3 Ways That Automation is Sustainable Construction

Using autonomous technology in construction can lead to resource, cost, and time needed for project reductions. This kind of technology can also reduce the skilled workers needed for repetitive tasks.

The idea that sustainable construction is a costly and impractical solution to ensure a return on a building is outdated and inaccurate.
The idea that sustainable construction is a costly and impractical solution to ensure a return on a building is outdated and inaccurate.
@Eduardo López - adobe.stock.com

Sustainability is a critical concern for the construction industry, which generates more than 35% of global human-caused CO2 and consumes 40% of raw materials. With countries and organizations worldwide aiming for net-zero emissions, and green building codes being ushered in by municipalities, construction firms are now focused on enhancing their commitment to eco-friendly practices and waste reduction.

Automation innovations can address these sustainability challenges in many ways. Autonomous solutions improve building efficiency and decrease onsite worker time, reducing construction pollution. In fact, our research has found that progressive construction firms, which are defined as using four or more automated systems, are 58% more likely to experience sustainability improvements and waste reduction than their moderate counterparts.

However, while 34% of construction leaders surveyed in our recent report consider sustainability their top business priority within the next three to five years, it’s currently their lowest priority given macro headwinds shifting their near-term focus to the supply chain, increasing efficiency, and addressing labor shortages.

This delay is all too familiar – when business priorities compete, climate often gets the short straw, even if it creates long-term challenges. But we can’t afford to repeat the same mistakes in this downturn that were made as we entered 2008’s great recession. Cleantech was witnessing a boom ahead of that recessionary period, only to see its bubble burst as many industries (including construction) and investors quickly shifted away from capital-intensive and longer-term sustainability initiatives.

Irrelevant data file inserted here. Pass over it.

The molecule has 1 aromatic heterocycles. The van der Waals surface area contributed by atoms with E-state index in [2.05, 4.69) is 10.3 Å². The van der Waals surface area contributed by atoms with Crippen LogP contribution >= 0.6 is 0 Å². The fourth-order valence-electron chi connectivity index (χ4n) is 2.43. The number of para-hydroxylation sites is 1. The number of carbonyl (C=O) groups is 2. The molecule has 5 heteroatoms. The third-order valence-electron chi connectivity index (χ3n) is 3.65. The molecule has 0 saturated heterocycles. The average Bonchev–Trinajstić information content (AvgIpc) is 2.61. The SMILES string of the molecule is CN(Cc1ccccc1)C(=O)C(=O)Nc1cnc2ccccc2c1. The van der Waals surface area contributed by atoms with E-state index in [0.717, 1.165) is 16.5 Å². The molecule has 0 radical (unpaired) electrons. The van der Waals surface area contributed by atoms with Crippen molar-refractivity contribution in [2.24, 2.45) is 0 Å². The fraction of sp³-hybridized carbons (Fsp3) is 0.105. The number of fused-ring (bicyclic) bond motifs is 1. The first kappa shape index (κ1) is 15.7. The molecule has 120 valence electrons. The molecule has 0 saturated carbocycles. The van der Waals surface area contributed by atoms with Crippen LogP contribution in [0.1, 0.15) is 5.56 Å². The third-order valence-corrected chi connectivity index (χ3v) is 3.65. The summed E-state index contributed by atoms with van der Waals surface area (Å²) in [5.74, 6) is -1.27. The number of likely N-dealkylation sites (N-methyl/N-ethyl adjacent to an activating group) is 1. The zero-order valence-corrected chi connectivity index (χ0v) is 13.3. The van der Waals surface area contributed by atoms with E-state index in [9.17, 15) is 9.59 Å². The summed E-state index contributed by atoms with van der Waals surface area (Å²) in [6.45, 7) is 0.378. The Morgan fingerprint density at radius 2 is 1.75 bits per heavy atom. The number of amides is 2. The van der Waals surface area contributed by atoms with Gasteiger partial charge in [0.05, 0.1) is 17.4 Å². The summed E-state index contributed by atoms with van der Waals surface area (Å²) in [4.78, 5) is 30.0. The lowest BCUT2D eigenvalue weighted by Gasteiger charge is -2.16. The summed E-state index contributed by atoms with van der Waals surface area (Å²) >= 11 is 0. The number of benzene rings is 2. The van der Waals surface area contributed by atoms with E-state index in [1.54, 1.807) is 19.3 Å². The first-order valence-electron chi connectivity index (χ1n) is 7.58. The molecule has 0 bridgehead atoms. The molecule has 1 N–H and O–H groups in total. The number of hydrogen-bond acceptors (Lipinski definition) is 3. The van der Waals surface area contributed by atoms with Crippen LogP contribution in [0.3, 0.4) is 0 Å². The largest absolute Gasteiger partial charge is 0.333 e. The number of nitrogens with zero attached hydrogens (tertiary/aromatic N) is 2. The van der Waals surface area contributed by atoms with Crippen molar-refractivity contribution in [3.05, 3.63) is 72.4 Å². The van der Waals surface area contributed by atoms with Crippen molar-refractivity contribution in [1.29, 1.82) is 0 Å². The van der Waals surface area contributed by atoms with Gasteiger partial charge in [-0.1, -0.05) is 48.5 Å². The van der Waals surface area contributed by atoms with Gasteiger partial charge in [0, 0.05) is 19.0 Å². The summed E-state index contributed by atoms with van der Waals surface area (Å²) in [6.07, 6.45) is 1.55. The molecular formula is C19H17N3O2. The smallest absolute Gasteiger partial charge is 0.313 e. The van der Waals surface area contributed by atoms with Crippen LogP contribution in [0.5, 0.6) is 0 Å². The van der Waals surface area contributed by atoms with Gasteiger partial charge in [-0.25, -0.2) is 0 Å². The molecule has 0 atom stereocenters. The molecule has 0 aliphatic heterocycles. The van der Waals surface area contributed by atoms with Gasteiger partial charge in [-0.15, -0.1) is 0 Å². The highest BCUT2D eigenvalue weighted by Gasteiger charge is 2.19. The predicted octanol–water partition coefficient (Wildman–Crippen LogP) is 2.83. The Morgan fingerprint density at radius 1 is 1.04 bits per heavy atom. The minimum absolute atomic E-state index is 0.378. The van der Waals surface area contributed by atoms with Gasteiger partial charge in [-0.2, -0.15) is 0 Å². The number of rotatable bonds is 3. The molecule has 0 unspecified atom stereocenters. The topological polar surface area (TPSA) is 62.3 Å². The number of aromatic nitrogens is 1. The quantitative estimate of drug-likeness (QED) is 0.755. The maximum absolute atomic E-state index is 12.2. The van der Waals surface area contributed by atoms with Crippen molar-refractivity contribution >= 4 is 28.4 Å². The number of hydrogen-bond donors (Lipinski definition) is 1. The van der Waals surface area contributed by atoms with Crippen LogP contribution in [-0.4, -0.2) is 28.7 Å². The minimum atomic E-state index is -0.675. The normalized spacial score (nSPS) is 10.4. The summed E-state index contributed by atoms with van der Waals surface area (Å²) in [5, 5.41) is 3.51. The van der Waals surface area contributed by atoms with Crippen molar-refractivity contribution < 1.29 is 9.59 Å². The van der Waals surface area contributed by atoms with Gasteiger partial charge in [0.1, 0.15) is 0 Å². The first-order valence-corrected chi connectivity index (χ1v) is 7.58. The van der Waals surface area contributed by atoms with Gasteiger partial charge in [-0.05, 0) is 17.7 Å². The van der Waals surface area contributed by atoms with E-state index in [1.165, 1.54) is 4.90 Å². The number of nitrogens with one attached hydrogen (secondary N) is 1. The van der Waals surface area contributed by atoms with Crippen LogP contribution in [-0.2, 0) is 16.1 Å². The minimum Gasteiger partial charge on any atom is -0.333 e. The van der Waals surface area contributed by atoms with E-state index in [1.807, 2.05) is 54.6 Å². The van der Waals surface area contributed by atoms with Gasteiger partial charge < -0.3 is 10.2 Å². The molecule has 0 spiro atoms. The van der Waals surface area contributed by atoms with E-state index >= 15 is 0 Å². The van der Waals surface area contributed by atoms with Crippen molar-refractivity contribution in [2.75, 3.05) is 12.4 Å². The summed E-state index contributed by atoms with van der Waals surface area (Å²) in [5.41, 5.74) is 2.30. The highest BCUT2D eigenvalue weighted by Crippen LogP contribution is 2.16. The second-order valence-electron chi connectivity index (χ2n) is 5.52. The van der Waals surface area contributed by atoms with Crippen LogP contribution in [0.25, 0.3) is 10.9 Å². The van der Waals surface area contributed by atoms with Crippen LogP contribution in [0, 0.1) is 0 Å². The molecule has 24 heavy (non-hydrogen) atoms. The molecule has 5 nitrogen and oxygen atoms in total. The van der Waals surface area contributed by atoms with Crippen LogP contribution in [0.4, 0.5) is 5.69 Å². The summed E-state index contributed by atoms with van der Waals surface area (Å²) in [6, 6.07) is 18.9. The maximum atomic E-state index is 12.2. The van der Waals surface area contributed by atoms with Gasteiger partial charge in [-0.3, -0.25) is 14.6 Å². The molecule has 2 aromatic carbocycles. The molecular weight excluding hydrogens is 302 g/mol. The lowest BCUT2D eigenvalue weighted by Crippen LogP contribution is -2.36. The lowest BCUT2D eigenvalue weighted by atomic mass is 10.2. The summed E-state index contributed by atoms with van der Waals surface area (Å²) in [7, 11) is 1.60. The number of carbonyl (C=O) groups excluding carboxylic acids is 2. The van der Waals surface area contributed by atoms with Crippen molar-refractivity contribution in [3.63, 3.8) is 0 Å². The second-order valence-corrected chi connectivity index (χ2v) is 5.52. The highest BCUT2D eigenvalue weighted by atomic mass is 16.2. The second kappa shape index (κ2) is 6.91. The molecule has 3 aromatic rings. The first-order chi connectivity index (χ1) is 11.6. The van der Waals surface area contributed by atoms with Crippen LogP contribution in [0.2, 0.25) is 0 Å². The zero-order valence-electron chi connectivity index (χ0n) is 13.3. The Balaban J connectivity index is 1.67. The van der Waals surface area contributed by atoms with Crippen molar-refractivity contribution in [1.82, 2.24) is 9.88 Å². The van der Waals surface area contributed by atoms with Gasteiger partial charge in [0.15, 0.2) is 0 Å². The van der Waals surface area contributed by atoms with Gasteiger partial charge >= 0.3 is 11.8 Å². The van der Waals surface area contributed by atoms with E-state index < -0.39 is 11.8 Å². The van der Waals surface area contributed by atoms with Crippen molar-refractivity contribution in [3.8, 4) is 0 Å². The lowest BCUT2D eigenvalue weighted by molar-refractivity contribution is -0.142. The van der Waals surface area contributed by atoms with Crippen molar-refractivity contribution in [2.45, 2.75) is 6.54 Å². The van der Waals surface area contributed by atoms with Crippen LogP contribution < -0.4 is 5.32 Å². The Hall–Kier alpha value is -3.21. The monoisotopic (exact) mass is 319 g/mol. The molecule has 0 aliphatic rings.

This time around, construction has a real opportunity to become a global leader in sustainability and show many other industries how investing in sustainability, even in a downturn, will produce significant advantages. Technology is the key. Here are three ways we need to use autonomous technology in building infrastructure and commercial and residential buildings today to address the climate crisis.

Empowering Sustainable Design

The idea that sustainable construction is a costly and impractical solution to ensure a return on a building is outdated and inaccurate. In fact, as green construction is increasingly automated, the upfront costs are being lowered, and payback is seen even earlier. According to the U.S. Green Building Council (USGBC), the initial cost of a green building is only 2%-3% higher than a typical building, and due to energy savings, they are 14% less costly to operate than traditional buildings.

The key to saving is implementing sustainability in construction projects from the beginning of the design process. Autonomous modeling and simulation tools can be used to identify issues in the design that could cause delays or inefficiencies throughout the build phase and empower engineers with data-driven workflows.